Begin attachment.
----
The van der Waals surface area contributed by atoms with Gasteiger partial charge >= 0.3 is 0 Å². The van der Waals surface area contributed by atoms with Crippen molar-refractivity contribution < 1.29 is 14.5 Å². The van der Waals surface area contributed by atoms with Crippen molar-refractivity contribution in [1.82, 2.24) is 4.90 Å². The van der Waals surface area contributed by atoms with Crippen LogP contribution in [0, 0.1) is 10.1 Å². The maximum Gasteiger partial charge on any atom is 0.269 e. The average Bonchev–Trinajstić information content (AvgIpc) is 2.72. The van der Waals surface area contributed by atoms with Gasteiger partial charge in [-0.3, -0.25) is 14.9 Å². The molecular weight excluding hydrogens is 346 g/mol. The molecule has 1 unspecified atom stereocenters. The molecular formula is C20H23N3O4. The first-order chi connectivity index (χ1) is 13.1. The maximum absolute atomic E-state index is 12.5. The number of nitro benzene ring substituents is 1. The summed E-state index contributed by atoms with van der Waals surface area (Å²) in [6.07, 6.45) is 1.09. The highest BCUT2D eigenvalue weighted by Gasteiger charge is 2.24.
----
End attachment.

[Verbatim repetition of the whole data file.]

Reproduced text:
The van der Waals surface area contributed by atoms with Gasteiger partial charge >= 0.3 is 0 Å². The van der Waals surface area contributed by atoms with Crippen molar-refractivity contribution < 1.29 is 14.5 Å². The van der Waals surface area contributed by atoms with Crippen molar-refractivity contribution in [1.82, 2.24) is 4.90 Å². The van der Waals surface area contributed by atoms with Crippen LogP contribution in [0, 0.1) is 10.1 Å². The maximum Gasteiger partial charge on any atom is 0.269 e. The average Bonchev–Trinajstić information content (AvgIpc) is 2.72. The van der Waals surface area contributed by atoms with Gasteiger partial charge in [-0.3, -0.25) is 14.9 Å². The molecular weight excluding hydrogens is 346 g/mol. The molecule has 1 unspecified atom stereocenters. The molecular formula is C20H23N3O4. The first-order chi connectivity index (χ1) is 13.1. The maximum absolute atomic E-state index is 12.5. The number of nitro benzene ring substituents is 1. The summed E-state index contributed by atoms with van der Waals surface area (Å²) in [6.07, 6.45) is 1.09. The highest BCUT2D eigenvalue weighted by Gasteiger charge is 2.24.